“Distribution, and lack of structure in this book game is a problem.” Says author Kwame Teague who penned the Dutch series for Teri Woods. “It’s just a scramble now as far as the book game goes. So many good writers aren’t heard because of it. Still the industry is wide open to be organized and streamlined, feel me?” With all the success of the genre the majors have come calling. Homles was signed by Simon and Schuster to a $400,000 two book deal, and Stringer signed on too. Both are on Atria Books, the African American imprint of S&S, and they are working with senior editor Malaika Adero for more mainstream success. Because the big companies see dollar signs in the genre. Holmes put out Bad Girlz, and two other books on Atria, and Stringer did Imagine. This the follow up to her first novel, but they haven’t made the impact that their first novels did. More Triple Crown authors have been picked up by St. Martin’s press another large New York house as Vickie Stringer has turned agent. “I have now represented nine writers with contracts valued at over a million dollars.” And another ex-con has capitalized too. Relentless Aaron who put out books on his own Relentless Content label signed to a major too in a reported 6 figure deal.
And with Nikki Turner formerly crowned the princess of hip-hop fiction making a claim for the Queenship the genre is being shook up. Her success at Triple Crown, and Urban books enabled her to sign with Random House for a very large deal that included setting up her own imprint, Nikki Turner Presents. “I’m really excited about my new imprint,” she says. “In addition to Street Chronicles, my short story collection I just received a deal to do full length books.” So just like the rap game the world of hip-hop fiction is blowing up. Going hard like Don Diva magazine with their violent tales of drugs, betrayal and money. The grimy and gritty world of the ghetto is coming to mainstream America in print. Even 50 Cent is getting in on the action with G-unit books who signed the aforementioned Nikki Turner to pen their premiere release. But back to Teri Woods who now boasts 10 titles out on her independent house.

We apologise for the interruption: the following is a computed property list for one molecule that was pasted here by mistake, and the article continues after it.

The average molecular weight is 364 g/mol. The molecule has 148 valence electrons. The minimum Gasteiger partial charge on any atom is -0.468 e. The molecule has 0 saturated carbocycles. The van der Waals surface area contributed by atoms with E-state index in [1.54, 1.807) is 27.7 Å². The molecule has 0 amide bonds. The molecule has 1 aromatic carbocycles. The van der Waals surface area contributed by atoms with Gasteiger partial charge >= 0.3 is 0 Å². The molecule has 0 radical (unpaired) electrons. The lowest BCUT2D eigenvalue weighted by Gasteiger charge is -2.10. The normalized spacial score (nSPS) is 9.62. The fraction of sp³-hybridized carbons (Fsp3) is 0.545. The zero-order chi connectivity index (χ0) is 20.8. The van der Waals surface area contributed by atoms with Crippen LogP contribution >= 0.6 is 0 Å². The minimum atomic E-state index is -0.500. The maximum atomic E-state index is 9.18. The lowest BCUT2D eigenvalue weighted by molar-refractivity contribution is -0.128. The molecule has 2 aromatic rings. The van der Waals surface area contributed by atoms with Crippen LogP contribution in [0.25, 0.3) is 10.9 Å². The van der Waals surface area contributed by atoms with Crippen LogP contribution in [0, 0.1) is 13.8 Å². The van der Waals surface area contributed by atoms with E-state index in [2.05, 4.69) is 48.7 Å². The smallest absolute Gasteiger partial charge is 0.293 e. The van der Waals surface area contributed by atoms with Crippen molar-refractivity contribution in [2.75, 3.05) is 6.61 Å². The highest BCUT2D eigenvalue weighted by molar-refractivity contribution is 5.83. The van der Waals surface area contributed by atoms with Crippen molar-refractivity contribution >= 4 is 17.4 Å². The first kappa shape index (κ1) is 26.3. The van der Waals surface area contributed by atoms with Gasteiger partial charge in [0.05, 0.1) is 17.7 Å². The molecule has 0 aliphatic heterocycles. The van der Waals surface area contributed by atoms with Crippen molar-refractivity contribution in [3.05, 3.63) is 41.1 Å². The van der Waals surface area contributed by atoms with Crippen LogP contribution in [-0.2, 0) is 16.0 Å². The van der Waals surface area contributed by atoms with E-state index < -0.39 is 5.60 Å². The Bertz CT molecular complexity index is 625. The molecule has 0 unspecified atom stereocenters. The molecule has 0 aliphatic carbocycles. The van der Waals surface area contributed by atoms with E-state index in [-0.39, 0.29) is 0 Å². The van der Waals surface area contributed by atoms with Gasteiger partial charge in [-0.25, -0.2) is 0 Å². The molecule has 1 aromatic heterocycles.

Teri Woods has continued to publish herself, changing the game one book at a time, and refusing to sign with a major, and steadily putting out books on the strength of her name alone. She has been described as a good marketer, and savvy businesswoman who knows what’s hot, and what will sell. Her fans have eagerly awaited the release of her second novel, The Method to the Madness, but it has been long in coming, and Teri is still putting out novels by prison writers like Kwame Teague, and Kurt Pacino, and doing all the marketing, and book signings herself. Of the signings to majors Teri said, “I keep telling writers stop taking these deals with these companies. You’re already selling your own units, why would you let these companies eat off of you? Those little bullshit advancement checks don’t mean anything. Don’t break your bread with these people. Stay independent.” But independent or not the world of hip-hop fiction is exploding. And Kwame Teague sees this as only the beginning. “I think the street book game is like hip-hop in ‘74. At first we told simple stories, simple cadences, simple vocabulary then it evolved. Right now, we’re telling the simple bang, bang sex, and money story.” Nikki Turner takes it further, “I feel that the market is over saturated with a bunch of books that can’t meet their full potential,” she says of the crowded genre. “But the good thing is hip-hop fiction is not fading. Its just like the rap game, you have those artists who fall by the wayside, then you have the ones who hold their own. And when the dust settles the ones who are true to their craft will be the ones still standing.”
Time will tell if gangsta lit is just a fad, but with sales of over $50 million annually for the books the genre seems to be entrenching itself in the market place. And with the majors throwing money around ,and several independents like Hampstead, Fastlane, Gorilla Convict, Ebante and Amiaya emerging to produce books that readers are demanding the genre can only skyrocket like the music before it.